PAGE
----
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Human resources

From Wikipedia, the free encyclopedia

Human resources (HR) is the set of people who make up the workforce of an organization, business sector, industry, or economy.[1][2] A narrower concept is human capital, the knowledge and skills which the individuals command.[3] Similar terms include manpower, labor, labor-power, or personnel.

The Human Resources department (HR department, sometimes just called "Human Resources")[4] of an organization performs human resource management, overseeing various aspects of employment, such as compliance with labor law and employment standards, interviewing and selection, performance management, administration of employee benefits, organizing of employee files with the required documents for future reference, and some aspects of recruitment (also known as talent acquisition) and employee offboarding.[5] They serve as the link between an organization's management and its employees.

The duties include planning, recruitment and selection process, posting job ads, evaluating the performance of employees, organizing resumes and job applications, scheduling interviews and assisting in the process and ensuring background checks. Another job is payroll and benefits administration which deals with ensuring vacation and sick time are accounted for, reviewing payroll, and participating in benefits tasks, like claim resolutions, reconciling benefits statements, and approving invoices for payment.[6] HR also coordinates employee relations activities and programs including, but not limited to, employee counseling.[7] The last job is regular maintenance, this job makes sure that the current HR files and databases are up to date, maintaining employee benefits and employment status and performing payroll/benefit-related reconciliations.[6]

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A human resources manager can have various functions in a company, including to: [8]

  • Determine the needs of the staff/personnel.
  • Determine whether to use temporary staff or hire employees to fill these needs.
  • Determine do's and don'ts.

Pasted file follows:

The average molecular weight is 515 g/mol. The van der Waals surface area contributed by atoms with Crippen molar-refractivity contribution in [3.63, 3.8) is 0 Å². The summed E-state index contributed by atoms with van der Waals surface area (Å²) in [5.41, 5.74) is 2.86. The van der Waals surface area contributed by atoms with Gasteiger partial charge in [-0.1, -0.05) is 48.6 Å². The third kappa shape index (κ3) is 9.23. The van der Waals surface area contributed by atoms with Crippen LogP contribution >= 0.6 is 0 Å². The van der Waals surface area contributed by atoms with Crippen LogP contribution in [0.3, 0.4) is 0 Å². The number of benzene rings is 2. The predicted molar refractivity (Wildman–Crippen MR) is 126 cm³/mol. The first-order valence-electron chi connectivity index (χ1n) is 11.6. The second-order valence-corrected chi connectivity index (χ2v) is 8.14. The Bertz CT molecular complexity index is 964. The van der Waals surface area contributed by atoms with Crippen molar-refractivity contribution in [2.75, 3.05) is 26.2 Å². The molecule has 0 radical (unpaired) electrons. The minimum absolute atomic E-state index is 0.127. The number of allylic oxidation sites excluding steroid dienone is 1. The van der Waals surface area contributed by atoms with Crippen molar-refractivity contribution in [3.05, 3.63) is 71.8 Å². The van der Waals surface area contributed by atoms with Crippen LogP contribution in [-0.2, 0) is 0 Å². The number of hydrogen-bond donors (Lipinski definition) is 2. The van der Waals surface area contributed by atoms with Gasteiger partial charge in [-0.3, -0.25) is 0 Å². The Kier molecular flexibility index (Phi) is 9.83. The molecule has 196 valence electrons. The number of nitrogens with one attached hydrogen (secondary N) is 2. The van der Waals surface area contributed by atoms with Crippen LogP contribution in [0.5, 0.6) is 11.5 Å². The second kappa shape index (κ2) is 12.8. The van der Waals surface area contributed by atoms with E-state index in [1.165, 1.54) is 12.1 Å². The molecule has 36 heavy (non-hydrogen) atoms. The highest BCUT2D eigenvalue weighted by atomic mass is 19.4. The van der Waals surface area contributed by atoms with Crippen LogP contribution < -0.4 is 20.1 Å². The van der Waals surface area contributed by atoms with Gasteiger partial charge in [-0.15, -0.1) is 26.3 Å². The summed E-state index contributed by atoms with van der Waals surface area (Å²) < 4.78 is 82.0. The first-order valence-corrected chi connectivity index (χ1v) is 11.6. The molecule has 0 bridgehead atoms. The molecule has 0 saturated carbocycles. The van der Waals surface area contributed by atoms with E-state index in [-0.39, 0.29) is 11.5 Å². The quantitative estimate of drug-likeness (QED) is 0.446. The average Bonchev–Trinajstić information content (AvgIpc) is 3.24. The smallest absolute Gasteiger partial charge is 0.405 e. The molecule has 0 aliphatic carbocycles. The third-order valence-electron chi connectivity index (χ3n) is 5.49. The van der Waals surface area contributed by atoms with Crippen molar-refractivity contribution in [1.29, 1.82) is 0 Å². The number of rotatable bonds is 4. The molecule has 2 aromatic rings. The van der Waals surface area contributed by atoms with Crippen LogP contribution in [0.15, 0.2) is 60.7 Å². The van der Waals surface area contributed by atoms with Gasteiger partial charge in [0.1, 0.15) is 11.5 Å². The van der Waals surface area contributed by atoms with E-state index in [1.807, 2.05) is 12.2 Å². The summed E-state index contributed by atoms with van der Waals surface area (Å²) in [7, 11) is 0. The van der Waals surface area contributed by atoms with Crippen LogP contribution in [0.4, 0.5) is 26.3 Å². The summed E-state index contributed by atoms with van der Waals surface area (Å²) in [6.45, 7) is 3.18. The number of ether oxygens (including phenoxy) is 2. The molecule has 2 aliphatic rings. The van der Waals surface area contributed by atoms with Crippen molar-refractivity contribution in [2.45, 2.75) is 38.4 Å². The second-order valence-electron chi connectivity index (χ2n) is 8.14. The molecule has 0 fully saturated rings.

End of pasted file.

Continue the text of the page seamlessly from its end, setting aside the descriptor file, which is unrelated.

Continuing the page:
• Train and develop management styles
  • Recruit and/or interview the best employees
  • Train employees and upgrade their learning knowledge
  • Supervise the work
  • Evaluate the work
  • Establish discipline work culture in the organization
  • Avoid politics in the office.
  • Apply HR software for the ease of work in the organization.
  • Manage employee relations. If there are unions, perform collective bargaining
  • Prepare employee records and personal policies.
  • Manage employee payroll, benefits, and compensation
  • Ensure equal opportunities
  • Deal with discrimination
  • Deal with performance issues
  • Prepare remote work and hybrid work policy
  • Ensure that human resources practices conform to various regulations
  • Motivate employees
  • Mediate disputes
  • Disseminate information in the organization so as to benefit its growth

Managers need to develop their interpersonal skills to be effective. Organizational behavior focuses on how to improve factors that make organizations more effective.


Human resource management used to be referred to as "personnel administration".[9][10] In the 1920s, personnel administration focused mostly on the aspects of hiring, evaluating, and compensating employees.[11][12] However, they did not focus on any employment relationships at an organizational performance level or on the systematic relationships in any parties. This led to a lacked unifying paradigm in the field during this period.[13]

According to an HR Magazine article, the first personnel management department started at the National Cash Register Co. in 1900. The owner, John Henry Patterson, organized a personnel department to deal with grievances, discharges and safety, and information for supervisors on new laws and practices after several strikes and employee lockouts. This action was followed by other companies; for example, Ford had high turnover ratios of 380 percent in 1913, but just one year later, the line workers of the company had doubled their daily salaries from $2.50 to $5, even though $2.50 was a fair wage at that time.[14] This example clearly shows the importance of effective management which leads to a greater outcome of employee satisfaction as well as encouraging employees to work together in order to achieve better business objectives.